1893 to 1899 - The property was sold to George Austen and his wife, Isabel Valle. George Austen was a retired businessman who worked for several years in the shipping business out of the Philippines. The couple dropped plans for improvements on Murray Hill, opting to build the Sweet Briar mansion in Geneseo and moving there in 1899. The Austens divorced a few years later and Isabel Valle Austen, a debutant from St. Louis, went on to become a well-known American poet.
1899 to 1907 - Murray Hill was purchased by Buffalo banker George L. Williams and his wife, Annie Addicks, as a summer retreat. In 1901, George L. Williams was treasurer for the Pan-American Exposition in Buffalo where President McKinley was mortally wounded. He was present at the swearing-in of vice president Theodore Roosevelt as McKinley’s successor and the Roosevelts were guests of the Williamses at Murray Hill as well. After the exposition, Williams brought hundreds of trees and flowering bushes to plant at Murray Hill.
1907 to 1931 - George L. and Annie Williams sold Murray Hill to Lydia Uelbelhoer Pattison of Buffalo. She and her husband, Edward P. Pattison, and children resided here. The family enjoyed the outdoors and utilized the property for recreation, including polo and ice skating on the ponds. It is likely that the Pattisons constructed the log cabin in what is now Al Lorenz Park for their children. In 1927, the Pattisons’ daughter Ruth was married on this site in an elaborate ceremony. Lydia U. Pattison died in 1929, and the estate went to her husband and children. In the late 1920s, New York State became interested in the Murray Hill site for a tuberculosis hospital and offered Edward Pattison $25,000 for the property, but he held out for more.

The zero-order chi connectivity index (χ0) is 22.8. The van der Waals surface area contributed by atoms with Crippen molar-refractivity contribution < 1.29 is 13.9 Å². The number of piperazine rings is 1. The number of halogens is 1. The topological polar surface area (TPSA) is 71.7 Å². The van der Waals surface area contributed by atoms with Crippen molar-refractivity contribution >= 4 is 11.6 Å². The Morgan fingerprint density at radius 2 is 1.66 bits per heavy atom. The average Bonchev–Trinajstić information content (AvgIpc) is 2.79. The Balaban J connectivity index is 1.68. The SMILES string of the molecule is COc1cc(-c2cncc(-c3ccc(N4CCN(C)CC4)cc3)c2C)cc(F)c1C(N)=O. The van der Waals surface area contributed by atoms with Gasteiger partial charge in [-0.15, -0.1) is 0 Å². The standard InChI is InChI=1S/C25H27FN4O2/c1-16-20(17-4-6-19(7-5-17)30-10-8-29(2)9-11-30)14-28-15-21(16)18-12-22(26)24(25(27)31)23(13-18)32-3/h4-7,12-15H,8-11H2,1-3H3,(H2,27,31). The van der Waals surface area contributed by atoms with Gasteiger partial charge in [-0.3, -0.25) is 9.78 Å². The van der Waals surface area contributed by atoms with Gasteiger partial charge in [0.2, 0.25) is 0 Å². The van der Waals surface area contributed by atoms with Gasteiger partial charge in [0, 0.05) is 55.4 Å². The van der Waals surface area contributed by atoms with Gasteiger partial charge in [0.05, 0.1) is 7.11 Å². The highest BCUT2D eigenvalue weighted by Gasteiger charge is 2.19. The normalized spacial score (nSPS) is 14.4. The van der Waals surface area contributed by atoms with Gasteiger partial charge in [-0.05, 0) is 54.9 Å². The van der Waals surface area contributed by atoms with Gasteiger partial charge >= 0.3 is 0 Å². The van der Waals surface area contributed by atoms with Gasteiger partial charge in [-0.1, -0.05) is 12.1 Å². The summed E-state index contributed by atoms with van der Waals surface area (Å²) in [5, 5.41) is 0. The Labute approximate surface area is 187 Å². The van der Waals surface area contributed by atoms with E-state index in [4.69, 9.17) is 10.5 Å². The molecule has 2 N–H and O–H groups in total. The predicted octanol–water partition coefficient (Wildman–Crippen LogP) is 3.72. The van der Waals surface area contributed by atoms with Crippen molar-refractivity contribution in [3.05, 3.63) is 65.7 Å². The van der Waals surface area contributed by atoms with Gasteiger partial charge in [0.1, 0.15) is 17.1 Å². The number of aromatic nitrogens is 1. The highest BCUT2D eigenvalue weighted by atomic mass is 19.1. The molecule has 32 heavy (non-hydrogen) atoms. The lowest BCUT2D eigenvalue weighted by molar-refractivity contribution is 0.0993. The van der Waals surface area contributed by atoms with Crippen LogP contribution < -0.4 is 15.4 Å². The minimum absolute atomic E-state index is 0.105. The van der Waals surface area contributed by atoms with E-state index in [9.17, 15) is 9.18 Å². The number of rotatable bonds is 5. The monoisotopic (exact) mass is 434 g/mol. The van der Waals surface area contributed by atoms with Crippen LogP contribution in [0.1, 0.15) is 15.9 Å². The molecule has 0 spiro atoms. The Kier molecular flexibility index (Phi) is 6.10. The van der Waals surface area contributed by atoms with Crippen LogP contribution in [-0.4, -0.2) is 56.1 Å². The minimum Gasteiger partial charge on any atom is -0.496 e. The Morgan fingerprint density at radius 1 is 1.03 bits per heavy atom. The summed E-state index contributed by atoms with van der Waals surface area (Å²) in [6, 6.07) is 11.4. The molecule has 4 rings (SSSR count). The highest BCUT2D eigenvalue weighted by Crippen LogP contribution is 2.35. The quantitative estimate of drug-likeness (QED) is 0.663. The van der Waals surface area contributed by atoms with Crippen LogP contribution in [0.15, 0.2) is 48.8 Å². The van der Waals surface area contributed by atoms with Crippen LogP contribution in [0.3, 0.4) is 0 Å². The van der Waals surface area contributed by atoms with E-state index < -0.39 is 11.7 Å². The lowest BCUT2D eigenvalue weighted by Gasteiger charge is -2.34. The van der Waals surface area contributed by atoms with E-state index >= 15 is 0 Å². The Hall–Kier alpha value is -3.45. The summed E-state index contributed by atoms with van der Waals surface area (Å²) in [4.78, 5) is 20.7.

1931 - In the depths of the Great Depression, a massive local movement was organized to advocate for the tuberculosis hospital to be constructed in Mt. Morris. Governor Franklin Roosevelt and his wife, Eleanor, made a brief visit to Murray Hill and found the site suitable as a possibility for the TB hospital. Eleanor Roosevelt commented that Murray Hill was “beautiful,” leading to local myth that she influenced the final decision to locate the TB hospital here. In fact, the decision was based on the findings of state inspectors who narrowed down the search to either Mt. Morris and Warsaw. On the day the group was to inspect the site in Warsaw, there was a blizzard and the road to Warsaw was impassible, eliminating the site as a contender. The Mt. Morris site was determined to be the most advantageous because of its proximity to the railroads and improved water infrastructure. The restorative nature of the surroundings and the strong community support were also pivotal factors.